Notwithstanding the 1986 law, federal grand juries can only issue subpoenas when they are investigating crimes. And subpoenas can only be issued when federal prosecutors persuade the grand jury both that a crime has been committed and that the subpoenaed materials more likely than not — this is “probable cause” — contain evidence of the crime being investigated.
We know these subpoenas were served at the height of the Robert Mueller investigation of then-President Donald Trump. And we know that much was leaked during that investigation that was politically harmful to the president. We also know that no charges were ever filed against Trump, and he survived the Mueller investigation legally unscathed.
What crime could the feds have been looking for, and what did they tell a federal judge in order to get the gag order, and why didn’t they just ask the judge for an order to seize the content of these communications?
There is no judge present during grand jury proceedings, nor are the target or his lawyers there. Prosecutors can say almost whatever they want to persuade the grand jury to issue a subpoena, but what they say is recorded. Might a review of what they said show that there was no evidence of a crime?
Leaks are not criminal unless the leaker has a legal duty to keep silent. Federal law only imposes that duty on grand jurors and on others if the materials that could be leaked are classified. Short of that, there was no crime for a grand jury to investigate, and no federal judge would have issued a search warrant.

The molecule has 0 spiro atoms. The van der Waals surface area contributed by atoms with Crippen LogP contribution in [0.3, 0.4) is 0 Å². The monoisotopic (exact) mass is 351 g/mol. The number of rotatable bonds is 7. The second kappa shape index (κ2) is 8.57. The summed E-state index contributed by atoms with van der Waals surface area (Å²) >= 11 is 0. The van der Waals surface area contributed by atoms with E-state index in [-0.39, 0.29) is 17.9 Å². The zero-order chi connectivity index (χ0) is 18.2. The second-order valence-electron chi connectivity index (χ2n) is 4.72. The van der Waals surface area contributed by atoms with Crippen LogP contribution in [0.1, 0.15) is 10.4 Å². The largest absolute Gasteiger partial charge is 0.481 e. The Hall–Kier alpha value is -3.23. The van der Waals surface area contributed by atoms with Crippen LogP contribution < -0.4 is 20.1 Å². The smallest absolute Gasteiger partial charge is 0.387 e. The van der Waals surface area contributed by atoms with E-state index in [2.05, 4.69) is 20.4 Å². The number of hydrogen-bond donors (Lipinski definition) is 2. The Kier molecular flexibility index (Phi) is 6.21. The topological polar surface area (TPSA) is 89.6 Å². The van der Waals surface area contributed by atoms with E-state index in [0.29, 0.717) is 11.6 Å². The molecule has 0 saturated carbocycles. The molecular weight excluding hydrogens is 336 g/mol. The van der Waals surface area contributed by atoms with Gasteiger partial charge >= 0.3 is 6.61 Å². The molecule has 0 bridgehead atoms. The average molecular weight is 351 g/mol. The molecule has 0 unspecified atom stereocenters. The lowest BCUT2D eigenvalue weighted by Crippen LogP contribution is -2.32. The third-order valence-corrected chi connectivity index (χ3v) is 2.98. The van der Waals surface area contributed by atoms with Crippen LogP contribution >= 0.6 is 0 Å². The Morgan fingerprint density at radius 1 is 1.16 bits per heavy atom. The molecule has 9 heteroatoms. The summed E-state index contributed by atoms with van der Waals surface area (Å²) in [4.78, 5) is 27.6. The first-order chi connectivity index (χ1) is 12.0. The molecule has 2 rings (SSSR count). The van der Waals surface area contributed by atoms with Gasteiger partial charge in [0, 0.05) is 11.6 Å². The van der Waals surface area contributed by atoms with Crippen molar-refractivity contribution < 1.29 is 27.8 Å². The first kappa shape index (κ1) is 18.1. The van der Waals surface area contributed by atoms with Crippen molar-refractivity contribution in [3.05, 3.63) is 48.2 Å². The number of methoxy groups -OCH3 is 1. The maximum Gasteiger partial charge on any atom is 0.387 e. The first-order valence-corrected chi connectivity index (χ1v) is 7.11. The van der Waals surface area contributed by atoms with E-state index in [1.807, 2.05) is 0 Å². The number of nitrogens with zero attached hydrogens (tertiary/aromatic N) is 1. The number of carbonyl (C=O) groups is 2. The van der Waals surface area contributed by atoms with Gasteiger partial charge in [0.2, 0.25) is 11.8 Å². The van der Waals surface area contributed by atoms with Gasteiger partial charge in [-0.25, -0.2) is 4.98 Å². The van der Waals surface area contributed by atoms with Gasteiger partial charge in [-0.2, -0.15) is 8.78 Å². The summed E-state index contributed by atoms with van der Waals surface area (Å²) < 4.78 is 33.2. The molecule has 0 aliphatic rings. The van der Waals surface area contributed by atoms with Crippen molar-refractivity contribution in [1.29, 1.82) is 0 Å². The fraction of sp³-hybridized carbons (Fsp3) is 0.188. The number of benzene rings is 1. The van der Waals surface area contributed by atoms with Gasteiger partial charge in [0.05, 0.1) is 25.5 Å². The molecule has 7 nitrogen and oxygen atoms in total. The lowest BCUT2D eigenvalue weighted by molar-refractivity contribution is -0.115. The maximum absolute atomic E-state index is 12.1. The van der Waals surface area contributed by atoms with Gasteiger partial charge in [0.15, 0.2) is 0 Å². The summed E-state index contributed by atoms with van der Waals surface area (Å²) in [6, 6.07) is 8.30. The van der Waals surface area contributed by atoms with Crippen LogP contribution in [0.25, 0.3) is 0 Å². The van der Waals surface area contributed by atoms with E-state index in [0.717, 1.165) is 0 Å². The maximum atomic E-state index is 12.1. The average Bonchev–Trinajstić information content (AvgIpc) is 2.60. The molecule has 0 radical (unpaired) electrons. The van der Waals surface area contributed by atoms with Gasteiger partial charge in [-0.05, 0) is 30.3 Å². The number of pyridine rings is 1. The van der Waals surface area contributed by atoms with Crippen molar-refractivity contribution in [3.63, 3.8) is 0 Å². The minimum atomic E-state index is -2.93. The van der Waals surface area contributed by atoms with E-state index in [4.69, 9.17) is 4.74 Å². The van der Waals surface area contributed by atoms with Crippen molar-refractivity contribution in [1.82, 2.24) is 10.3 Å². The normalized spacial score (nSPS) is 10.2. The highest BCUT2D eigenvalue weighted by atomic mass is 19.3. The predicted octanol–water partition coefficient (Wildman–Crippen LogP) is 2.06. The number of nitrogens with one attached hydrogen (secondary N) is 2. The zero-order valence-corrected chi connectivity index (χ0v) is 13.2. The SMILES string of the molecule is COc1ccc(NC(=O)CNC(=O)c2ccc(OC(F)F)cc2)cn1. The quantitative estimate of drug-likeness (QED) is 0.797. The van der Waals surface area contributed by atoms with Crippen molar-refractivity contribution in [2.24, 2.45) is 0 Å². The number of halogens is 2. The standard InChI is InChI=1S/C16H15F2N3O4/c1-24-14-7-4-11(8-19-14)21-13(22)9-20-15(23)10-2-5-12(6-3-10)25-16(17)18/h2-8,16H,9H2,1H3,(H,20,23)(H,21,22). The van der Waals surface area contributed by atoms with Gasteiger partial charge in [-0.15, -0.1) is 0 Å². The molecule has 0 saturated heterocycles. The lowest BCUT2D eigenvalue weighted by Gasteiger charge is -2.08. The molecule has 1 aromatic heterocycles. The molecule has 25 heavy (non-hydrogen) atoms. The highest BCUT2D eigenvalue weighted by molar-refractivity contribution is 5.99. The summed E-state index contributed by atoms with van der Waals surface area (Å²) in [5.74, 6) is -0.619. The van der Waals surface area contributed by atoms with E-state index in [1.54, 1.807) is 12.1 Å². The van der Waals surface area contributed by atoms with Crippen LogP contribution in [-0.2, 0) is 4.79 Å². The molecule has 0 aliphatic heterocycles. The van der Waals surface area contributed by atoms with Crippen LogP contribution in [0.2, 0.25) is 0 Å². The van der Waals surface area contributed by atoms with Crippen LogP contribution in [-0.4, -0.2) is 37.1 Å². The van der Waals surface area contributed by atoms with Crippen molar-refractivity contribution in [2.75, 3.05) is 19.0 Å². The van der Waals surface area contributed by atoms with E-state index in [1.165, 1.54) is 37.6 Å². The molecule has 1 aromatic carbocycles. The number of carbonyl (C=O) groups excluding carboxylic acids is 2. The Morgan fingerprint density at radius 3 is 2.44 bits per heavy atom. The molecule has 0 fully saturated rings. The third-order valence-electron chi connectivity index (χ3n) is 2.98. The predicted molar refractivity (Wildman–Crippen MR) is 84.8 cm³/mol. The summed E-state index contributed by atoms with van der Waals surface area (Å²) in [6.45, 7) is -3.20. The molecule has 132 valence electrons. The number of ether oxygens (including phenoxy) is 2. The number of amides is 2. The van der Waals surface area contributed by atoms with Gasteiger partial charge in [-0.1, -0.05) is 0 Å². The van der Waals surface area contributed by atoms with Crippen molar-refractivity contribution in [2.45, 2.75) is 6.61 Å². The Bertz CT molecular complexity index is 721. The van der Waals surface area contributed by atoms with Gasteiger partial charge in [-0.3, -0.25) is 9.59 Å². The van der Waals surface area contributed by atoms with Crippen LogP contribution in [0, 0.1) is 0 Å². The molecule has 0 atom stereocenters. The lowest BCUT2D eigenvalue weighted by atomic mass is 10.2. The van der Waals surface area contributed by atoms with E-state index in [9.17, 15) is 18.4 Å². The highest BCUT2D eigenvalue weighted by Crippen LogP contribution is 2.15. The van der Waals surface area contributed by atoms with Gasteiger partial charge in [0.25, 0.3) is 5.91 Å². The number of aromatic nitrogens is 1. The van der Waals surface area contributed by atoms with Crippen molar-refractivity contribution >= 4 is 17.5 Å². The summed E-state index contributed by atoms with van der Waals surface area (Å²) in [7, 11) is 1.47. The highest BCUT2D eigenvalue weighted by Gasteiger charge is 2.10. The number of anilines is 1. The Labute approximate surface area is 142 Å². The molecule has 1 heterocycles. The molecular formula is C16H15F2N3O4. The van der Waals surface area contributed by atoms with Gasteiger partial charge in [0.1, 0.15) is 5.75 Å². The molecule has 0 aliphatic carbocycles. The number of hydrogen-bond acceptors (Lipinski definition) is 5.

Moreover, the Speech and Debate Clause of the Constitution insulates members of Congress from any governmental acts against them — including surveillance — due to their use of words in furtherance of their congressional work. This is bolstered by the separation of powers — baked into the Constitution — which makes the legislative branch and the executive branch equals.
The First and Fourth Amendments are intentional obstacles to the government. The Supreme Court has ruled that the First lets you say whatever you wish about the government, come what may.
The Fourth provides that all persons shall be secure in their persons, houses, papers and effects. If the government pierced this protection without a demonstrable showing to a grand jury of crime, plus probable cause on each person whose records it sought, then it engaged in the very fishing expeditions that the amendment was written to prevent, and the government itself committed the crime of computer hacking.
It is unlikely that this mass surveillance found evidence of a crime in 2018, as no one has been indicted. My guess? Trump was furious over the leaks and ordered federal prosecutors to shake the trees and see who falls out. This is the tip of an unconstitutional, privacy-invading iceberg.
The feds who did this violated their oaths to uphold the Constitution. But lack of fidelity in government to the Constitution is nothing new.
• Andrew P. Napolitano, a former judge of the Superior Court of New Jersey, is a regular contributor to The Washington Times. He is the author of nine books on the U.S. Constitution.